Mount Zion Cemetery

Mount Zion Cemetery

Today’s bike ride took me to one of D.C.’s many historic cemeteries, Mount Zion Cemetery, which is located between 26th Street and Mill Road (MAP) in northwest D.C.’s Georgetown neighborhood. The cemetery is actually comprised of two separate but adjacent cemeteries, the old Methodist Burying Ground and the Female Union Band Society Graveyard. The two cemeteries equally share three acres of land, and there is no fence or other visible demarcation separating the two cemeteries. Because of this, they eventually became grouped together, and today are jointly know as Mount Zion Cemetery. As a single unit, the cemetery was added to the National Register of Historic Places in 1975.

The property originated in 1808 as The Methodist Cemetery, also commonly referred to as the old Methodist Burying Ground, and was initially leased and then sold to Mount Zion United Methodist Church. Then in 1842, a cooperative benevolent society of free black women, named the Female Union Band Society, purchased the western half of the lot to establish a secular burying ground for African Americans. Although Mt. Zion Cemetery has been a burial ground for all races since its inception, it served an almost exclusively African American population after 1849. It served as a cemetery for both slaves and freedmen, as opposed to the ritzy whites-only Oak Hill Cemetery next door. In fact, several white graves were disinterred from Mt. Zion and moved to Oak Hill between 1849 and 1892. Mt. Zion Cemetery is the oldest predominantly black burial ground in D.C.

The last burial there was in 1950, and by the middle of the 20th century, Mt. Zion Cemetery was virtually abandoned and fell into disrepair. And it has continued to be neglected since then. The old wooden grave markers disappeared, and trustees removed most of the remaining stone grave markers, which have been recorded and stored pending eventual restoration of this historic site. The few grave markers that remain at the site are in disarray, and many are grouped in a pile near the front of the cemetery. In fact, it can be difficult to even identify the site as a cemetery in its current state, and it is even more difficult to understand its historic significance. But restoration is underway. It is being done by Dumbarton Church, as the current owner, and the Society for the Preservation of Historic Georgetown.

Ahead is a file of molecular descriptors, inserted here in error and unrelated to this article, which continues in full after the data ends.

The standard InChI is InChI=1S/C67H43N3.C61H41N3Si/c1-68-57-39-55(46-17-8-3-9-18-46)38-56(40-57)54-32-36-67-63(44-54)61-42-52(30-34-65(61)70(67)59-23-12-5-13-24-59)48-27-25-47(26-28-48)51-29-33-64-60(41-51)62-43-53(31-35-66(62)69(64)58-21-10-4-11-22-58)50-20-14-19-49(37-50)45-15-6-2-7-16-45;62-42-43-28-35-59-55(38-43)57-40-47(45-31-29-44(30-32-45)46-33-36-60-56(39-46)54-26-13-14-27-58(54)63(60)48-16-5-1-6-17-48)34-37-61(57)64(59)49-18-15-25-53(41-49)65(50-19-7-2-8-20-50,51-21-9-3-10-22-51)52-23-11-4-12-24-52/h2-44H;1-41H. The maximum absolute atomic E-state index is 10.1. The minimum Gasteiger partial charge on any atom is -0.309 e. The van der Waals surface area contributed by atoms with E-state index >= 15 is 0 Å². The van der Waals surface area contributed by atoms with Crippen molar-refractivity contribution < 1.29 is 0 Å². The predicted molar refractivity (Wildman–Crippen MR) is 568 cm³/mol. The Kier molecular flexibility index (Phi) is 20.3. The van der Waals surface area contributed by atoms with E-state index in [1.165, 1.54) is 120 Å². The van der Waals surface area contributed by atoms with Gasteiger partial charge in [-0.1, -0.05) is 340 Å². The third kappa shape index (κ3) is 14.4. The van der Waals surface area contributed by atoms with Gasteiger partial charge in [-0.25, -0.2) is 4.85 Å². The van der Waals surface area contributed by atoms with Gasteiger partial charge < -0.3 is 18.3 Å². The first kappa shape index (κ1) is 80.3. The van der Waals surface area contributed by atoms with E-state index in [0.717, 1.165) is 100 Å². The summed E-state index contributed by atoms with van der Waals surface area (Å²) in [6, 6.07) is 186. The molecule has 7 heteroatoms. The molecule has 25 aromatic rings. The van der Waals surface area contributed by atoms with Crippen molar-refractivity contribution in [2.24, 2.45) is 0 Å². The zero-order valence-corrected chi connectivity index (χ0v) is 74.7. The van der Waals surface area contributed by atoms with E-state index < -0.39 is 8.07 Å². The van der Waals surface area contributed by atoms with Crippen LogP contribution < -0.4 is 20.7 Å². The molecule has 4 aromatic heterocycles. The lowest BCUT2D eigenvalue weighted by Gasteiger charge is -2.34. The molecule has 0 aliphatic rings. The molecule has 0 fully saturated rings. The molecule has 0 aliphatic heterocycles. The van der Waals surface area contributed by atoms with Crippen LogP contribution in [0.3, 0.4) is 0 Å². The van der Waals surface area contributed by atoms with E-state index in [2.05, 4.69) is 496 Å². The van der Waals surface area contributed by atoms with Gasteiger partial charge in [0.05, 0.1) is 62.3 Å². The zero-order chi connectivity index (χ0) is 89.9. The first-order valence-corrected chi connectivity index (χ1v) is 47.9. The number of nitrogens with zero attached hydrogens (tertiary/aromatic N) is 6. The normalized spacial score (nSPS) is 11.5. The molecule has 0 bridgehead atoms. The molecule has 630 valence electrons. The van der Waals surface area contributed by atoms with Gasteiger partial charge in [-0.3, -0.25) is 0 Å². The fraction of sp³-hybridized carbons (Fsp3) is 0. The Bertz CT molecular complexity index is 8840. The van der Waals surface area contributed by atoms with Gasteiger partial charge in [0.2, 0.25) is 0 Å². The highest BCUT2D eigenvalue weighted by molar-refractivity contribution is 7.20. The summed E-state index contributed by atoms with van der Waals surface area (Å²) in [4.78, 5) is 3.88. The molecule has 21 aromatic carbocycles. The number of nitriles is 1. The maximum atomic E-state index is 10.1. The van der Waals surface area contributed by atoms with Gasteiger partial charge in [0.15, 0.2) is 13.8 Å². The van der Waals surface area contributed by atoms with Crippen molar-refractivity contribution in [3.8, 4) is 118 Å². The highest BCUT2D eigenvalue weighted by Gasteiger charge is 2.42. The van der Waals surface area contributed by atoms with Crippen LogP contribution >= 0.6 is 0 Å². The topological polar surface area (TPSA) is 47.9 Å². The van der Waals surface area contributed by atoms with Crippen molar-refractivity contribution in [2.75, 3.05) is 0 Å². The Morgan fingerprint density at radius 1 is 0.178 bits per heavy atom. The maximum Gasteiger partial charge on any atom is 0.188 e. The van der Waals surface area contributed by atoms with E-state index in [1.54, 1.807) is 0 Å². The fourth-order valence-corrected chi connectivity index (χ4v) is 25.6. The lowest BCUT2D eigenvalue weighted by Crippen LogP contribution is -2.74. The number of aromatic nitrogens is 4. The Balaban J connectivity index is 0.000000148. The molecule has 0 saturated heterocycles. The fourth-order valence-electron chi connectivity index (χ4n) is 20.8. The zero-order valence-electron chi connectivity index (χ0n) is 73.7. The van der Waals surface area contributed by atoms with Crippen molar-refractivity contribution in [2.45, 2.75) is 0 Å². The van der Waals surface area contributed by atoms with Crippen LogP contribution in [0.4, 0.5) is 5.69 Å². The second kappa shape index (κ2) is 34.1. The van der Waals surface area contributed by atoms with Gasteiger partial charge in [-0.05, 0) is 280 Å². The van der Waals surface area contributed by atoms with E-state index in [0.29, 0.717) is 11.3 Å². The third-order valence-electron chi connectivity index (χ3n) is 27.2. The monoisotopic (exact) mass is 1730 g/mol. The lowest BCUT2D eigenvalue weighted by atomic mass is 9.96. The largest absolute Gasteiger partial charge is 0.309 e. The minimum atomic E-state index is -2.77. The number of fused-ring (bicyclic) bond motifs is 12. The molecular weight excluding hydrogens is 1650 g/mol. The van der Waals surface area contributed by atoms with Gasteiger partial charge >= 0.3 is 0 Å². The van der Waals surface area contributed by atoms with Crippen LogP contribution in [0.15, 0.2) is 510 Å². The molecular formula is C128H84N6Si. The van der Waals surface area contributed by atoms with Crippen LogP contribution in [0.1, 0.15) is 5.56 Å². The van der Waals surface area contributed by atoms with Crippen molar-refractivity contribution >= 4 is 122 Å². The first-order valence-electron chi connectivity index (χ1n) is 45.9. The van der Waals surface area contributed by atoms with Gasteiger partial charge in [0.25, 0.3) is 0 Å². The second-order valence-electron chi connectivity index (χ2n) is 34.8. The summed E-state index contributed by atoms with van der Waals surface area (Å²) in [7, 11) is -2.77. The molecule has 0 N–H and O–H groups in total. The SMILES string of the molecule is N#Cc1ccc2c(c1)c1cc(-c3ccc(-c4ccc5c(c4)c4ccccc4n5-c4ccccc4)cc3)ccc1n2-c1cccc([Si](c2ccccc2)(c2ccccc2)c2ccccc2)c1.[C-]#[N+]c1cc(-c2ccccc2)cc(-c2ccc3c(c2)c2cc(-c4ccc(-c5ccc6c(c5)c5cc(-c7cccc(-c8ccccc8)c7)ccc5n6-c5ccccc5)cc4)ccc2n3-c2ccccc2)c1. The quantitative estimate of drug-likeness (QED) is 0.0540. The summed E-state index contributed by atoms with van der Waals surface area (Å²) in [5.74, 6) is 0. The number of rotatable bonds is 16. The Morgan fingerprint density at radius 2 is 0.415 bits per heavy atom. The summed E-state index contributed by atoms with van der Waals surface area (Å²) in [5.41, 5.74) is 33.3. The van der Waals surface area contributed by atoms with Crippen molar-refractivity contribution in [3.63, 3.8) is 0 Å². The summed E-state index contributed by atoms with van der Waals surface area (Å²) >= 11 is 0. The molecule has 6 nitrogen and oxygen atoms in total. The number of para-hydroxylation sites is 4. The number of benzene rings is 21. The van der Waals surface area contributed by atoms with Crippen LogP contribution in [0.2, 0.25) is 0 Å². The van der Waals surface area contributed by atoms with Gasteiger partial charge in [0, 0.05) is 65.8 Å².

Despite its current condition, one of the highlights and perhaps the most historically relevant parts of the cemetery remains intact. At the back of the cemetery there is a red brick underground vault. In addition to serving as a burial vault, it was also used as a hideout for slaves escaping north toward Philadelphia to freedom on the Underground Railroad, the network of secret routes and safe houses used by 19th-century slaves of African descent to escape to free states and Canada with the aid of abolitionists and allies who were sympathetic to their cause. One of those allies was Mount Zion United Methodist Church, which used the vault because churches and their property were less likely to be searched by slave hunters.

Hopefully, the restoration of Mt. Zion Cemetery and its history will be successful, because in addition to being the final resting place for hundreds of souls, it is also a physical reminder of African American life and the evolving free black culture in D.C., from the earliest days of the city to the present.

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